My dad lived in Baltimore where he was in school. And she was on her own, studying chemistry, learning English, working, assistant teaching, all the things. And having a kid was just too much. She was the only person in her class who had a baby. Her classmates were really helpful when she actually went into labor, it was her classmates who found her, took her to the hospital and stayed with her through labor.
But it just was too much. So she basically called up my grandma and said, “I’m going to send my girl.” And it ended up being a huge blessing for me.
Rebecca Lehrer: It sounds like it’s really a positive experience. We talk about caregiving in so many different ways, and we’ll get into that. But in this experience, is there any trauma or was there any of separation from your parents so early? Or because of the setup, that’s not how it’s informed you in your DNA?
Ai-Jen Poo: It never felt like there was any trauma honestly. I love being with my grandmother, it is the closest thing to feeling I’m home. Wherever she isvfeels like home, maybe for this reason, and I’m so grateful to have that. I do have funny memories though, in the summers when I would go … My Chinese obviously wasn’t as good as the kids who are there.
And school goes through the summertime so my grandmother actually put me in school in Taiwan, but a grade lower than I would be in the US. So I would have to go as the second grader to the first grade classroom. And they were just … I was a head taller than everybody and people would … The other kids would pee their pants during nap time.
I would just be so insulted and it would be so undignified. And then they also believed in spanking in the classroom. And I remember the first time I saw a teacher, actually physically, spank a kid I ran home to my grandmother was like, “Child abuse is happening in the school!!”
Rebecca Lehrer: She’s like, “Relax American girl.”
Ai-Jen Poo: Totally. She was like, “What are you talking about?”
Rebecca Lehrer: Sounds right. Yeah.
Amy S. Choi: So that was definitely … That’s kind of your immersion from, I don’t know, I’m using my air quotes “West” to “East.”
Ai-Jen Poo: Yeah.
Amy S. Choi: What was your life like when you were with your parents in America during the rest of the year?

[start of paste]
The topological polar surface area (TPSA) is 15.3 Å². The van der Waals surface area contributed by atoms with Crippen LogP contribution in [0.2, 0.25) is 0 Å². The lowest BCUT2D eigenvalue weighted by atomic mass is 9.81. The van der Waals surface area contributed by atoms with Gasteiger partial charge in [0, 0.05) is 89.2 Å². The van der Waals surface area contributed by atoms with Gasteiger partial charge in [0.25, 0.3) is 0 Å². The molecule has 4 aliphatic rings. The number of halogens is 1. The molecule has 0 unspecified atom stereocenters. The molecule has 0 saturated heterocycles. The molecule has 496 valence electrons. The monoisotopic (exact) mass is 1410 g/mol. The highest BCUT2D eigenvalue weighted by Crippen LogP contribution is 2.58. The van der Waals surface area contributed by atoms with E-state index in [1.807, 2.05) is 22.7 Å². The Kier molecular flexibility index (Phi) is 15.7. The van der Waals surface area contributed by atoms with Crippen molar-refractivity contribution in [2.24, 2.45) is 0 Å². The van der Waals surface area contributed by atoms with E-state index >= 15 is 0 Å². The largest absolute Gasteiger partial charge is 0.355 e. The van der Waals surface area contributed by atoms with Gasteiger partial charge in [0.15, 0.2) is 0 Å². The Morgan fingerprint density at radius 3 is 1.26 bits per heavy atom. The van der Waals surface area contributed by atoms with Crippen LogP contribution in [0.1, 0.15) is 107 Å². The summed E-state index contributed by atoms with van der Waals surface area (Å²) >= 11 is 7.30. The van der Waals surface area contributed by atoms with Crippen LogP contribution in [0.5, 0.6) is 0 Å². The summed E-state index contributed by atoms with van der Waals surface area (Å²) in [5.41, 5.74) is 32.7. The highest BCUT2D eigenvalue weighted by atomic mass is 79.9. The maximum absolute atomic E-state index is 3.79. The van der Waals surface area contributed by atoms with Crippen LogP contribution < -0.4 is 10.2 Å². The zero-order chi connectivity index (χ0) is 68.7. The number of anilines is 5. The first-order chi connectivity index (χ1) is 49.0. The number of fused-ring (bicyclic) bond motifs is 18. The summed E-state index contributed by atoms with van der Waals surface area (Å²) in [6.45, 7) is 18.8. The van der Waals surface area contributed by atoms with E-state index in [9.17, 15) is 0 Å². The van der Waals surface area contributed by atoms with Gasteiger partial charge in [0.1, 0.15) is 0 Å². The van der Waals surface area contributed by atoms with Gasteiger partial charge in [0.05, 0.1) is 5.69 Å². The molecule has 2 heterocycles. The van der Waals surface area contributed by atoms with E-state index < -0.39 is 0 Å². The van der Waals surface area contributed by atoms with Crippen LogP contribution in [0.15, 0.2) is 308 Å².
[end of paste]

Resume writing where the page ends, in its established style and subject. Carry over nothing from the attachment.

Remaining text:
Rebecca Lehrer: And where were you? So you were born in Pittsburgh. You go to Taiwan for a couple of years. And then you come back and where did you guys land?
Ai-Jen Poo: We landed in Irvine, California in Orange County from when I was 3 to 12. Then we moved to New Haven, Connecticut, and in Irvine, all of my friends and all my parents’ friends were Asian immigrants. And so I basically only hung out with people who look like me. And then when we moved to New Haven, there was not an Asian for miles.
Rebecca Lehrer: I also lived in New Haven, I went to Yale for graduate school. And I would have said the same thing about it.
Amy S. Choi: Then your grandparents from Taiwan joined you in New Haven?
Ai-Jen Poo: That’s right.
Amy S. Choi: So you always had this continuous line with your extended family and the different layers of generations.
Ai-Jen Poo: That’s right.
Rebecca Lehrer: And what did you call your grandma and grandpa?
Ai-Jen Poo: On my mom’s side, Popo and Gong Gong. And on my dad’s side, Yeye and Nai Nai.
Amy S. Choi: Wait, did all four of them come?
Ai-Jen Poo: At different times. I was so lucky.
Amy S. Choi: So I think this is an experience that makes sense to me and when I talked to my white American friends about family all piling in together they are shocked. They’re like, “They live with you, what? How did everybody fit? Your aunts?” And I’m like, “Yeah, people came. They stayed. Me and my sister, we slept in the same bed.” That’s just what you did.
It really took well into adulthood for me to realize that this was a mashy experience or this was an immigrant experience.
Rebecca Lehrer: Totally.
Amy S. Choi: Did you have an understanding then that it was unusual or because you had such a strong influence of Chinese and Asian culture in your life, that it was just like what people did?